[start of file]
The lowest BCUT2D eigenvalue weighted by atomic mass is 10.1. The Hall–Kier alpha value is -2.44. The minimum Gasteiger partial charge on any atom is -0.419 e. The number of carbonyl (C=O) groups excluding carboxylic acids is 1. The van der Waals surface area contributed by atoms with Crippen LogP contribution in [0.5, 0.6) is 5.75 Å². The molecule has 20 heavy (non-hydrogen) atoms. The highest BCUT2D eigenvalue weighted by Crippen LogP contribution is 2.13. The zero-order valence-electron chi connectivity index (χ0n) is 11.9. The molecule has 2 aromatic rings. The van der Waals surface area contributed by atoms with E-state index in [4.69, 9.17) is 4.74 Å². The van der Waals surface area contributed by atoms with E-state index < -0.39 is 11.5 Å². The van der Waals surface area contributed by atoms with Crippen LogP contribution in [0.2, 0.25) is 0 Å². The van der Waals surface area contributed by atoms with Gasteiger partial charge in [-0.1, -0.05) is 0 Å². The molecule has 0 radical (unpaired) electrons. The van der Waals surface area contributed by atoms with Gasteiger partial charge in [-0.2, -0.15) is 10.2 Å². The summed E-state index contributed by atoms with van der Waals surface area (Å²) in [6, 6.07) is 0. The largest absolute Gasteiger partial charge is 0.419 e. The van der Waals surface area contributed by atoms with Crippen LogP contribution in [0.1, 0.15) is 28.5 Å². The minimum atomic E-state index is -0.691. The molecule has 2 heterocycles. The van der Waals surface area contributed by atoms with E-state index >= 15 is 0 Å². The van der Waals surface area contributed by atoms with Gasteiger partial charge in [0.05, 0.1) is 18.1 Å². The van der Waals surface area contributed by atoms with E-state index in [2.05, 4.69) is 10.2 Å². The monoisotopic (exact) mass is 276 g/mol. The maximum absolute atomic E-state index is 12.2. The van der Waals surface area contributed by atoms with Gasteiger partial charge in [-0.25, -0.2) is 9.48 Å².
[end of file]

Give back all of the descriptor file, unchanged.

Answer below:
The lowest BCUT2D eigenvalue weighted by atomic mass is 10.1. The Hall–Kier alpha value is -2.44. The minimum Gasteiger partial charge on any atom is -0.419 e. The number of carbonyl (C=O) groups excluding carboxylic acids is 1. The van der Waals surface area contributed by atoms with Crippen LogP contribution in [0.5, 0.6) is 5.75 Å². The molecule has 20 heavy (non-hydrogen) atoms. The highest BCUT2D eigenvalue weighted by Crippen LogP contribution is 2.13. The zero-order valence-electron chi connectivity index (χ0n) is 11.9. The molecule has 2 aromatic rings. The van der Waals surface area contributed by atoms with E-state index in [4.69, 9.17) is 4.74 Å². The van der Waals surface area contributed by atoms with E-state index < -0.39 is 11.5 Å². The van der Waals surface area contributed by atoms with Crippen LogP contribution in [0.2, 0.25) is 0 Å². The van der Waals surface area contributed by atoms with Gasteiger partial charge in [-0.1, -0.05) is 0 Å². The molecule has 0 radical (unpaired) electrons. The van der Waals surface area contributed by atoms with Gasteiger partial charge in [-0.2, -0.15) is 10.2 Å². The summed E-state index contributed by atoms with van der Waals surface area (Å²) in [6, 6.07) is 0. The largest absolute Gasteiger partial charge is 0.419 e. The van der Waals surface area contributed by atoms with Crippen LogP contribution in [0.1, 0.15) is 28.5 Å². The minimum atomic E-state index is -0.691. The molecule has 2 heterocycles. The van der Waals surface area contributed by atoms with E-state index >= 15 is 0 Å². The van der Waals surface area contributed by atoms with Gasteiger partial charge in [0.05, 0.1) is 18.1 Å². The van der Waals surface area contributed by atoms with E-state index in [2.05, 4.69) is 10.2 Å². The monoisotopic (exact) mass is 276 g/mol. The maximum absolute atomic E-state index is 12.2. The van der Waals surface area contributed by atoms with Gasteiger partial charge in [-0.25, -0.2) is 9.48 Å².